On the other hand, if the area is red, painful, swollen, or bleeding, it is best to consult with your doctor for the next steps.
You should never put any cream or medicine inside your baby’s eye without consulting your doctor first. If the area looks painful, refrain from touching it. If there is a foreign object stuck inside your baby’s eye and it is hard to get out, after you have tried flushing it out with water, don’t be tempted to use other chemicals or put soap directly in their eye.
It is best to cover the eye with a gauze or bandage and take your child to the doctor.
When to call your doctor
While most injuries your child will experience are minor, a significant eye injury is a cause for immediate concern.
You need to call 911 or go to the hospital if your child is experiencing the following:
- An object stuck in their eye
- Uneven pupils
- Problems seeing after the injury
On the other hand, you should call the doctor if your child is experiencing the following:
- Has an irritated or red eye
- Continuous tearing
- Light sensitivity
- Continuous blinking
- The eye area or eyelid is red, swollen, or painful to the touch
- Cut around the eye and might need stitches
How do you know if your baby’s eye is scratched?
If a foreign object gets in your baby’s eye and somehow scratches the inside of his eye, this is called a corneal abrasion. A corneal abrasion is essentially a scratch on the cornea or the clear surface of the eye.
A corneal abrasion can be painful and uncomfortable. It will give off a feeling that something is stuck in your eye.
While your baby will not be able to communicate this to you directly, there are signs that you can watch for. Common signs of corneal abrasion include difficulty in opening the injured eye, redness in the cornea, tearing, and blurred vision.
The good news is that corneal abrasions usually go away and heal on their own in a couple of days. If you feel like it is not healing fast enough, you can contact your doctor for advice. Your doctor is likely to prescribe eye drops or ointment and even pain medication if your child is experiencing discomfort.
If you accidentally poke your baby’s eye and scratch it, it is important to know that minor eye injuries can be treated at home and sometimes will take a few days to heal.
By the way, we also have a great resource for getting a hair out of your baby’s eye if that happens!
Can breast milk help a scratched eye?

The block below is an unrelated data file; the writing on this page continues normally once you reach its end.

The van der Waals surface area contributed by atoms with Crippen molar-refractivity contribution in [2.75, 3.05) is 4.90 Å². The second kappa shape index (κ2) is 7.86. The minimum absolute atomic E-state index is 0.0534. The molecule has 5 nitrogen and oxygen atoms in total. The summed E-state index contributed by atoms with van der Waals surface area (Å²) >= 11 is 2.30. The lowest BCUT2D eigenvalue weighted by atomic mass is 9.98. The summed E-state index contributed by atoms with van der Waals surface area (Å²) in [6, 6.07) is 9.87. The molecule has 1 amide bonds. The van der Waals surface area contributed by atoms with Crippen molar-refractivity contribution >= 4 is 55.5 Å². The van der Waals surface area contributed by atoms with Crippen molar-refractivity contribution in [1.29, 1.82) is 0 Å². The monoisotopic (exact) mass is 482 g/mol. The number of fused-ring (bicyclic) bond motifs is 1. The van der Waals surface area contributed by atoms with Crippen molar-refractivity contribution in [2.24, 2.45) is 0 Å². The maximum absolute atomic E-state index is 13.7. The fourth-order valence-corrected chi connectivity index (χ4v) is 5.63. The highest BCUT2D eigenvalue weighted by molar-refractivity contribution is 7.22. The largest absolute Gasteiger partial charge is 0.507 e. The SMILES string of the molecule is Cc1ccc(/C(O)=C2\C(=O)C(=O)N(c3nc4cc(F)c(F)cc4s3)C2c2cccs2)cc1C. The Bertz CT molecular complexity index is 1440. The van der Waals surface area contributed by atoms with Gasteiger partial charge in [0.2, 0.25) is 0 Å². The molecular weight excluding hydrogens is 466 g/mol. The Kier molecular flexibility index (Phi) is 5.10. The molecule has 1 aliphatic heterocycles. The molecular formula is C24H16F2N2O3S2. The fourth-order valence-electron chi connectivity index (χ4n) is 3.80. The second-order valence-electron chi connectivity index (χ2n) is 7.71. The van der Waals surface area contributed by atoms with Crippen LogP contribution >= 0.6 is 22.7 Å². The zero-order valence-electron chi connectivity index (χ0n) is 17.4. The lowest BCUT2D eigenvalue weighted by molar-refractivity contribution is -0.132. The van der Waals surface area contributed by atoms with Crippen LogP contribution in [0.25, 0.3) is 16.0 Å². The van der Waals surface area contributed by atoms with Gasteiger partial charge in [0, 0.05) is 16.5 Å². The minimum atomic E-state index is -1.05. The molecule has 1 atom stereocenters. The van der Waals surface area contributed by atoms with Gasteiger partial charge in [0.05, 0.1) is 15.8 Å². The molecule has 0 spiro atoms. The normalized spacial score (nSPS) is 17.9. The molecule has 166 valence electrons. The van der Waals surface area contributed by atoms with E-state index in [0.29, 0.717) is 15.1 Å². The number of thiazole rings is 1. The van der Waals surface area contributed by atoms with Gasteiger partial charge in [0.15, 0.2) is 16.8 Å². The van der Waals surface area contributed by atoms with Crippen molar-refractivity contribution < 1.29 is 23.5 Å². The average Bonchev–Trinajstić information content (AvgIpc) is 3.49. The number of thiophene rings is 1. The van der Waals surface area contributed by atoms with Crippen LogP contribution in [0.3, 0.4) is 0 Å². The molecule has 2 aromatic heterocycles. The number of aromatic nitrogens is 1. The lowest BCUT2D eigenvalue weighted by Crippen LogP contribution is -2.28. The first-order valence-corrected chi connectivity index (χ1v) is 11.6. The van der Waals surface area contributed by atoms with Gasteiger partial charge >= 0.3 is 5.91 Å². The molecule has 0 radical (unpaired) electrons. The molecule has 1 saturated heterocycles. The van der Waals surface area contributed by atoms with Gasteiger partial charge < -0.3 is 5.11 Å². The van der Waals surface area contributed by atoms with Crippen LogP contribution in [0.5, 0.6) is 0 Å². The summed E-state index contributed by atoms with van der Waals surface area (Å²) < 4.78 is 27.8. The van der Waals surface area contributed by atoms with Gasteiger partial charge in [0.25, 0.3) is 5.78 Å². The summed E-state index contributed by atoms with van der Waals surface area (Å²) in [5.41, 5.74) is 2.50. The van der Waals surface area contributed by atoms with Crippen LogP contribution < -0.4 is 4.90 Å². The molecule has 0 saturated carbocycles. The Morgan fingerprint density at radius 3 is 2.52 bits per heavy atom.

Breast milk can do wonders with your baby not just with the nutrients that it brings but it can bring healing properties as well. Breast milk is known to be used for baby rashes and dry skin because it has moisturizing properties, but can you use it to help with a scratched eye?
In the past, there were studies conducted regarding using breastmilk to treat eye infections.
These studies concluded that using breastmilk is generally safe and effective against bacterial infections and blocked tear ducts. There are not enough studies or research when it comes to eye scratches.
Accidental eye pokes are unavoidable when it comes to your baby and the majority of eye pokes do not do damage and can be treated at home but if you feel like your baby’s eye is injured, you should always call your doctor for advice.
What if you poked the baby in the eye with your nail?
If you poked your baby’s eye with your nail, check to make sure there are no scratches in the eye.
If there is a scratch, chances are it is a corneal abrasion. This might bring discomfort to your baby and the eye will constantly be tearing.
This abrasion usually goes away on its own after a few days and will not cause any long-lasting effects.
What if there is a red spot after poking your baby in the eye
If you see a visible red spot in your baby’s eye, this is called a Subconjunctival Hemorrhage. This red spot is usually caused by a broken blood vessel. It might look scary especially if you see it in your baby’s eye.
This happens when blood gets trapped in the subconjunctival which is a membrane beneath the conjunctiva which covers your eye. This red spot typically goes away on its own within 48 hours and as time goes by might change colors from red to yellow as more blood gets absorbed by the eye.
If the red spot doesn’t go away after a few days or is not changing colors to yellow, it is best to call your doctor for additional guidance.